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Title: Consuming your feelings : the mechanisms underpinning emotional eating
Author: Pink, Aimee E.
ISNI:       0000 0004 7967 4509
Awarding Body: Swansea University
Current Institution: Swansea University
Date of Award: 2019
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Obesity continues to have a huge impact on society, with emotional eating considered to be one of many driving factors. Consequently, the overarching aim of this thesis is to investigate the mechanisms underpinning emotional eating, paying specific attention to the role of emotional dysregulation. Emotional dysregulation involves a combination of emotional vulnerability and an inability to regulate emotional responses which can lead to the adoption of maladaptive coping strategies, including emotional eating. However, emotional dysregulation also encompasses many of the features characteristic of alexithymia, including difficulty identifying and describing feelings. As a result, and in order to further elucidate the complex mechanisms underpinning emotional eating, alexithymia is used as a correlate of emotional dysregulation in this thesis. In addition, as alexithymia has been related to both impulsiveness and negative affect, and that emotional eating is grounded in the idea that the consumption of food follows an emotional experience, negative urgency and negative affect will also be explored as key constructs. Chapter One reviews the current literature on emotional eating, alexithymia, impulsivity and negative affect. It also sets out the aims and objectives of this thesis, putting forward a novel theoretical model to examine the influence of emotional dysregulation on emotional eating, and in turn, body mass index. Chapter Two presents the results of two studies (an exploratory analysis in a student sample and a self-replication in a more representative general population sample) examining the factors mediating the relationship between emotional dysregulation, emotional eating, and body mass index. In addition to significant associations between emotional dysregulation and emotional eating in the student sample, negative affect and negative urgency were found to mediate the relationship between alexithymia and emotional eating. However, even though significant associations between emotional dysregulation and emotional eating were confirmed in the general population sample, different pathways emerged. Specifically, negative affect was the only significant mediator between alexithymia and emotional eating. Chapters Three and Four focus on whether simulating emotional dysregulation in an experimental setting directly affects food intake. Specifically, a novel method of inducing emotional confusion as an analogue of alexithymia is developed and piloted in Chapter Three, followed by a fully powered mood manipulation study in Chapter Four to assess food intake following the induction of positive, negative and emotionally confusing mood states. Compared to a control condition, food intake did not differ significantly across experimental mood conditions. Finally, in Chapter Five, the initial theoretical model described at the end of Chapter One is extended to include interoceptive awareness and feeling fat. Here, the ability to trust bodily sensations and the experience of feeling fat was found to significantly mediate the relationship between emotional dysregulation and emotional eating. The model is also extended to include negative urgency, with increased levels of alexithymia related to a reduction in trusting bodily sensations, which in turn increases the tendency to experience sensations of feeling fat, followed by reacting rashly to alleviate the associated feelings (negative urgency), and therefore, an increased propensity to engage in emotional eating. Overall, the research presented in this thesis takes the first steps in developing an inclusive theoretical model of emotional eating. Whilst the precise nature in which emotional dysregulation influences emotional eating remains unclear, the results of this thesis nevertheless supports the role of emotional dysregulation and has important implications for the development of interventions to aid weight loss/management.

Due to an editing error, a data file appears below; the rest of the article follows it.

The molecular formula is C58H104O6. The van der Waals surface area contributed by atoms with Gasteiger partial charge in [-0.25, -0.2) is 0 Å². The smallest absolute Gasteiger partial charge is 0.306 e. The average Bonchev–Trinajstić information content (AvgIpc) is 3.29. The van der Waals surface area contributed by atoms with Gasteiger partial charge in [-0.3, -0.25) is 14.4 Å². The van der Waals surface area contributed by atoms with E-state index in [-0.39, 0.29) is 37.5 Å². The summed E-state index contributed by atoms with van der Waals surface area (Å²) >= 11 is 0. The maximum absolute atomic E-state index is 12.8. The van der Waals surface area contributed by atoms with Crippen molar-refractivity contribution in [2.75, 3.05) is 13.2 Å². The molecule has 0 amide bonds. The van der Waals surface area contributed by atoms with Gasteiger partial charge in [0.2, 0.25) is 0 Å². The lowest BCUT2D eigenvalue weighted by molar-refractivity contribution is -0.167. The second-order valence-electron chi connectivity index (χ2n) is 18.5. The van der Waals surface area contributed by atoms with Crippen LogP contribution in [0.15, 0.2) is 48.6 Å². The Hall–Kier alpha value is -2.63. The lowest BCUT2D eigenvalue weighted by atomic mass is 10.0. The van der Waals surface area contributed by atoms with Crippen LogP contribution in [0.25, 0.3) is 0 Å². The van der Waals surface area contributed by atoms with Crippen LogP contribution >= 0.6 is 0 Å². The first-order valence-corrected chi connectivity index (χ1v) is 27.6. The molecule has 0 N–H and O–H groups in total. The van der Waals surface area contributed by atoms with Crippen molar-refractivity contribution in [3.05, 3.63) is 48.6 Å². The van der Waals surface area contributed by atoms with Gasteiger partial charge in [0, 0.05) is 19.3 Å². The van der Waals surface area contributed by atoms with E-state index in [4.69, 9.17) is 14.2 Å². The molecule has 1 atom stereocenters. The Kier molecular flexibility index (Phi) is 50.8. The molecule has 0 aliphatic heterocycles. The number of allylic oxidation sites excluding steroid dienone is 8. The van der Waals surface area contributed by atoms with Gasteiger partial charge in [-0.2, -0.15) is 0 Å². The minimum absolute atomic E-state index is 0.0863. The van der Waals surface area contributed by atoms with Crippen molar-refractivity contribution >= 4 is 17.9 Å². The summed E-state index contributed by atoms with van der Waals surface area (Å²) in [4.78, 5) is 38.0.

Supervisor: Williams, Claire ; Lee, Michelle Sponsor: Not available
Qualification Name: Thesis (Ph.D.) Qualification Level: Doctoral